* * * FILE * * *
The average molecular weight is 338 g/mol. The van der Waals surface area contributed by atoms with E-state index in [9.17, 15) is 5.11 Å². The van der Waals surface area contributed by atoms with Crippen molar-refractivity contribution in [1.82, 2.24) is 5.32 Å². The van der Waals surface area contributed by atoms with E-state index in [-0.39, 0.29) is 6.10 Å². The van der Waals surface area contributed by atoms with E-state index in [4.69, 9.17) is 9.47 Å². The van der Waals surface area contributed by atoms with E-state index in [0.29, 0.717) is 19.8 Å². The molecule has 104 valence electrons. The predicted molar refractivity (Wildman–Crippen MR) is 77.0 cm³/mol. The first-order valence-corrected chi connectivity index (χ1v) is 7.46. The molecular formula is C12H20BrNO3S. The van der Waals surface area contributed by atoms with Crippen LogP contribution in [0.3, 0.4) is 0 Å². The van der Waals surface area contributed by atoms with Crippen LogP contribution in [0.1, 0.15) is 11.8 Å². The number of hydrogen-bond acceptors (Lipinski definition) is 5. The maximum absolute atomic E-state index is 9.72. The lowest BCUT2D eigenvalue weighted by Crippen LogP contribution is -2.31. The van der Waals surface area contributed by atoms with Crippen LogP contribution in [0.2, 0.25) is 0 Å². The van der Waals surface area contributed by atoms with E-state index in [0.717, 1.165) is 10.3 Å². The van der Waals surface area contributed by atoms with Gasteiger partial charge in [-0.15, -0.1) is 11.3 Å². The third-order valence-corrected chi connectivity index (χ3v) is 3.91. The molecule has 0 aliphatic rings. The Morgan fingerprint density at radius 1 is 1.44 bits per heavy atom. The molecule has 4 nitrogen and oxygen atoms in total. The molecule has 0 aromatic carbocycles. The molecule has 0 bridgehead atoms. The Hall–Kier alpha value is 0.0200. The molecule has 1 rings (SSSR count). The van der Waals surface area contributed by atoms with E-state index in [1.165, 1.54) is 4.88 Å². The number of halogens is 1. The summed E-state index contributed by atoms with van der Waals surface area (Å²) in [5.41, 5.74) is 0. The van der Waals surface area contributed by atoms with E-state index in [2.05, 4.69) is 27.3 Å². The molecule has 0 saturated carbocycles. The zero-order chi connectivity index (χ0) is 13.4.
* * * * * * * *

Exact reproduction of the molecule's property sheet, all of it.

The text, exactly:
The average molecular weight is 338 g/mol. The van der Waals surface area contributed by atoms with E-state index in [9.17, 15) is 5.11 Å². The van der Waals surface area contributed by atoms with Crippen molar-refractivity contribution in [1.82, 2.24) is 5.32 Å². The van der Waals surface area contributed by atoms with E-state index in [-0.39, 0.29) is 6.10 Å². The van der Waals surface area contributed by atoms with E-state index in [4.69, 9.17) is 9.47 Å². The van der Waals surface area contributed by atoms with E-state index in [0.29, 0.717) is 19.8 Å². The molecule has 104 valence electrons. The predicted molar refractivity (Wildman–Crippen MR) is 77.0 cm³/mol. The first-order valence-corrected chi connectivity index (χ1v) is 7.46. The molecular formula is C12H20BrNO3S. The van der Waals surface area contributed by atoms with Crippen LogP contribution in [0.3, 0.4) is 0 Å². The van der Waals surface area contributed by atoms with Crippen LogP contribution in [0.1, 0.15) is 11.8 Å². The number of hydrogen-bond acceptors (Lipinski definition) is 5. The maximum absolute atomic E-state index is 9.72. The lowest BCUT2D eigenvalue weighted by Crippen LogP contribution is -2.31. The van der Waals surface area contributed by atoms with Crippen LogP contribution in [0.2, 0.25) is 0 Å². The van der Waals surface area contributed by atoms with E-state index in [0.717, 1.165) is 10.3 Å². The van der Waals surface area contributed by atoms with Gasteiger partial charge in [-0.15, -0.1) is 11.3 Å². The third-order valence-corrected chi connectivity index (χ3v) is 3.91. The molecule has 0 aliphatic rings. The Morgan fingerprint density at radius 1 is 1.44 bits per heavy atom. The molecule has 4 nitrogen and oxygen atoms in total. The molecule has 0 aromatic carbocycles. The molecule has 0 bridgehead atoms. The Hall–Kier alpha value is 0.0200. The molecule has 1 rings (SSSR count). The van der Waals surface area contributed by atoms with E-state index in [1.165, 1.54) is 4.88 Å². The number of halogens is 1. The summed E-state index contributed by atoms with van der Waals surface area (Å²) in [5.41, 5.74) is 0. The van der Waals surface area contributed by atoms with E-state index in [2.05, 4.69) is 27.3 Å². The molecule has 0 saturated carbocycles. The zero-order chi connectivity index (χ0) is 13.4.